4. Liz Talley
    Sep 03, 2012 @ 21:06:30

    I loved this book so much that I put it on my reading list for World History when I taught it (along with The Midwife’s Apprentice). I didn’t care it was below reading level for most the girls in the academy – it was a great commentary on life in the Middle Ages and drew great parallels for modern 14 year old girls to contrast. I’d actually forgotten about this book, but I’ll be sure and recommend it to my friends who have girls. I have boys who sadly enough wouldn’t touch it with a ten foot pole. Sigh. I missed out on recommending so many of the books I loved as a child.

  5. Evangeline Holland
    Sep 03, 2012 @ 22:27:33

    I loved this book when I was a kid! Get your hands on a copy of Frances Temple’s The Ramsay Scallop next.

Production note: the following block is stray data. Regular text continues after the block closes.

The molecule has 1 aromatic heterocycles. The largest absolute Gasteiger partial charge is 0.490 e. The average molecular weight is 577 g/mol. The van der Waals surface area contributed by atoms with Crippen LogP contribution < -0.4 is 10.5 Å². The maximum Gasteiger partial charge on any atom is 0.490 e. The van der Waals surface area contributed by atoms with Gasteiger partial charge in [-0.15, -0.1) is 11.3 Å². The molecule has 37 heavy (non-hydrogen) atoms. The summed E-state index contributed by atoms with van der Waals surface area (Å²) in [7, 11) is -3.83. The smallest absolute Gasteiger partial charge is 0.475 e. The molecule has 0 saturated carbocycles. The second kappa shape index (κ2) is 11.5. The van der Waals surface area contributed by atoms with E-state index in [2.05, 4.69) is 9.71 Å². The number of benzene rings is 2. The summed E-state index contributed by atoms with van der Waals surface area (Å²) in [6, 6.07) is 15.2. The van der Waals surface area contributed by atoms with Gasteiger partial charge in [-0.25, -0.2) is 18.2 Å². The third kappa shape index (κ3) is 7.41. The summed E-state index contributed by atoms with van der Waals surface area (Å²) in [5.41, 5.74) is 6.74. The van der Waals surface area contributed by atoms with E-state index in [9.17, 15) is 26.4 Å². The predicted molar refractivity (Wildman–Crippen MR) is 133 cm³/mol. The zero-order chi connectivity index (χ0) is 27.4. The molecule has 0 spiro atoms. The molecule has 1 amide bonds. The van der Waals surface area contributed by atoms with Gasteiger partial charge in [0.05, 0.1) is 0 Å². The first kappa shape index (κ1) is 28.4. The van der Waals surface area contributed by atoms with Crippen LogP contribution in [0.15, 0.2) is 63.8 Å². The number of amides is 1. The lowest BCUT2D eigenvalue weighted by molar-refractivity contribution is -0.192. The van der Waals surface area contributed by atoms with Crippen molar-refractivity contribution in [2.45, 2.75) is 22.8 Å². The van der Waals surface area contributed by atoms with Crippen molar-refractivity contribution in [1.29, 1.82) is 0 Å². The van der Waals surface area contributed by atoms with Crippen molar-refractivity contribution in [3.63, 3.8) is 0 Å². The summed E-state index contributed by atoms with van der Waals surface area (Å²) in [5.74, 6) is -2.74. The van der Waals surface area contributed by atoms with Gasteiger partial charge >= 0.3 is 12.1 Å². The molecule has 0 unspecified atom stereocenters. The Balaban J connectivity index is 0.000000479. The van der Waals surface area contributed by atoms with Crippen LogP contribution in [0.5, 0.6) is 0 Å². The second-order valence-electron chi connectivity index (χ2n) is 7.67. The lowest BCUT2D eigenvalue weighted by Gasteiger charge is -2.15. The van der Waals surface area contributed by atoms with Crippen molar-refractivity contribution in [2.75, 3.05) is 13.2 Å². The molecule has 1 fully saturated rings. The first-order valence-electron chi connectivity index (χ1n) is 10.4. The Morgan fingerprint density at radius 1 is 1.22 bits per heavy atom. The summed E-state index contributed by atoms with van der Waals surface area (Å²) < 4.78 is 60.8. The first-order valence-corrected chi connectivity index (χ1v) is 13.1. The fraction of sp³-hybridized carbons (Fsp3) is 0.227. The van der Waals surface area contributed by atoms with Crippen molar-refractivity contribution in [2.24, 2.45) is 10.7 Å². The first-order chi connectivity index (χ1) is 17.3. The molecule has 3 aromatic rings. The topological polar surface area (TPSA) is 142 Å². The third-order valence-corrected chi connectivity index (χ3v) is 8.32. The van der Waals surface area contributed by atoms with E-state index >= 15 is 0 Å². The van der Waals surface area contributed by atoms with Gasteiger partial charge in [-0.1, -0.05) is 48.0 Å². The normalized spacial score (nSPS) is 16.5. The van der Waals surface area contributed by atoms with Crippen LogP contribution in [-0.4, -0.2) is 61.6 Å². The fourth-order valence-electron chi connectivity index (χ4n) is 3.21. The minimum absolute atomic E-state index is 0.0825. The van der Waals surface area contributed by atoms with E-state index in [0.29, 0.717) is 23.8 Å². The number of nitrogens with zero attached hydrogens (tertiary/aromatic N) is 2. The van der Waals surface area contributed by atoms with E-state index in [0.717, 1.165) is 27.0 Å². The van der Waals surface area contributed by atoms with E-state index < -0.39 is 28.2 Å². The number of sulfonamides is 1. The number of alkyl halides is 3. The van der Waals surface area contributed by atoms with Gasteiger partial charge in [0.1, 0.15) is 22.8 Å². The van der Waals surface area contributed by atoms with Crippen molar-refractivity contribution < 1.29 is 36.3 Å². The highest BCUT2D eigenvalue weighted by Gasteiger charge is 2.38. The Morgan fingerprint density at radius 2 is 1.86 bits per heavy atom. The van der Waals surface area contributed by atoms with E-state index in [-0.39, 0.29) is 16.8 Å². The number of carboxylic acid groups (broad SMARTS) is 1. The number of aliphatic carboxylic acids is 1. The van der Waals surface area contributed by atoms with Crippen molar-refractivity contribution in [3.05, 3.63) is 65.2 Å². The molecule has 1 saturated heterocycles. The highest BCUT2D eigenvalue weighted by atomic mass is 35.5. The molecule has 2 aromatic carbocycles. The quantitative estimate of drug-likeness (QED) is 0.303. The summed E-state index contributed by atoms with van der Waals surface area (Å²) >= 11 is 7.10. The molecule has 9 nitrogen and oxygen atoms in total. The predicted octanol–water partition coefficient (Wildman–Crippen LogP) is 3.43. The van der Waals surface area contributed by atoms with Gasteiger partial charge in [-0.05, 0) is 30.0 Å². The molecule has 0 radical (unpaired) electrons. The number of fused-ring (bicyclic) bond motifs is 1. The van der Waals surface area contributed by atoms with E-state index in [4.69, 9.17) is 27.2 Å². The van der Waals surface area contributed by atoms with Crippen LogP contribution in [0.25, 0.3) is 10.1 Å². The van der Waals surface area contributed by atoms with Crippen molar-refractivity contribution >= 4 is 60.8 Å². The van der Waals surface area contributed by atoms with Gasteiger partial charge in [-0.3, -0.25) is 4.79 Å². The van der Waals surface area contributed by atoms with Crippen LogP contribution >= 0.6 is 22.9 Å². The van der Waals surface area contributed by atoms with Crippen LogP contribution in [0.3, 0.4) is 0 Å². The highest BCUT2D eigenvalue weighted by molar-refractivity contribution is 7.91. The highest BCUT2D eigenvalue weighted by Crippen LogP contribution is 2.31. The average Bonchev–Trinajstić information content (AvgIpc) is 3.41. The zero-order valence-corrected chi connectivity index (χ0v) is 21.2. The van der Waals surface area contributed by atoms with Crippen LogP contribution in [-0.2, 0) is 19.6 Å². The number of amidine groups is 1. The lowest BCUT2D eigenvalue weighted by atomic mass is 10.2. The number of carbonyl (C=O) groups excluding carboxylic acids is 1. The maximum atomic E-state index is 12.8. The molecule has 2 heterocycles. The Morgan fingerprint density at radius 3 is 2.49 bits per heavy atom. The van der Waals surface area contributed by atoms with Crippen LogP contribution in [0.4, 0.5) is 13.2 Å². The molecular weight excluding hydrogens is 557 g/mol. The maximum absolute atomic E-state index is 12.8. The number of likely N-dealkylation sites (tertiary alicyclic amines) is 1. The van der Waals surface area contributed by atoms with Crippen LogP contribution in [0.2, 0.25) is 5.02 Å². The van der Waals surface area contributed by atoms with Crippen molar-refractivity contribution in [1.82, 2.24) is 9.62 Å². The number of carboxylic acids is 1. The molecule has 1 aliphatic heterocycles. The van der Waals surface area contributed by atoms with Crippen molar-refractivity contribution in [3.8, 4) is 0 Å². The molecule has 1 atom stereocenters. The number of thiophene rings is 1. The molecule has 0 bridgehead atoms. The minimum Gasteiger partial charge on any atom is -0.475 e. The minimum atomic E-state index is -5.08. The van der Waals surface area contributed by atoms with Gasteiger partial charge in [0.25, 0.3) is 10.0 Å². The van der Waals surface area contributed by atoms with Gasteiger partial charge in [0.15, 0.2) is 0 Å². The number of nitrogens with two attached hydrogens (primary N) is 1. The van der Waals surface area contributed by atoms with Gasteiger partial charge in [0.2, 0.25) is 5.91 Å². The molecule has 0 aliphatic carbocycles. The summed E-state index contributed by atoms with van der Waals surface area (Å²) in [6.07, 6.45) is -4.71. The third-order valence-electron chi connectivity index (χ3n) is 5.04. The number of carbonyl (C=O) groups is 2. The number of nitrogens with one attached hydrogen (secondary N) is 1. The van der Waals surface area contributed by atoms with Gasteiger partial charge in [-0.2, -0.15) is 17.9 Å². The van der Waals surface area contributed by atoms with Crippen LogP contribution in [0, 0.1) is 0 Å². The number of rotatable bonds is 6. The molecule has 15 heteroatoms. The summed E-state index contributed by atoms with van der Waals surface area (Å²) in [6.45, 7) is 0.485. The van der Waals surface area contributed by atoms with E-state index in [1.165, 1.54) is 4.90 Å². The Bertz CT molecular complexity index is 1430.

6. Patricia Eimer
    Sep 04, 2012 @ 06:15:03

    I’d forgotten about this book. My Oldest is the perfect age for this one. I’ll have to pick it up for her.

  7. Jayne
    Sep 04, 2012 @ 07:53:27

    @Carolyne: It’s the cover of the copy I have so that’s why I chose it. I did laugh when I saw it and realized what Birdy was up to – though I doubt any young girl of that time would attempt to pull such a stunt on a suitor!

  8. Jayne
    Sep 04, 2012 @ 07:56:07

    @SonomaLass: I liked that even though Birdy’s attitude is more modern, her activities and interests were – I guess – historically correct.

  9. Jayne
    Sep 04, 2012 @ 07:58:34

    @Heidi Belleau: @Patricia Eimer: The way the book is broken up into smaller sections seems as if it would make it easier for younger readers to tackle. No seemingly endless chapters but rather bite size pieces.

  10. Jayne
    Sep 04, 2012 @ 08:12:25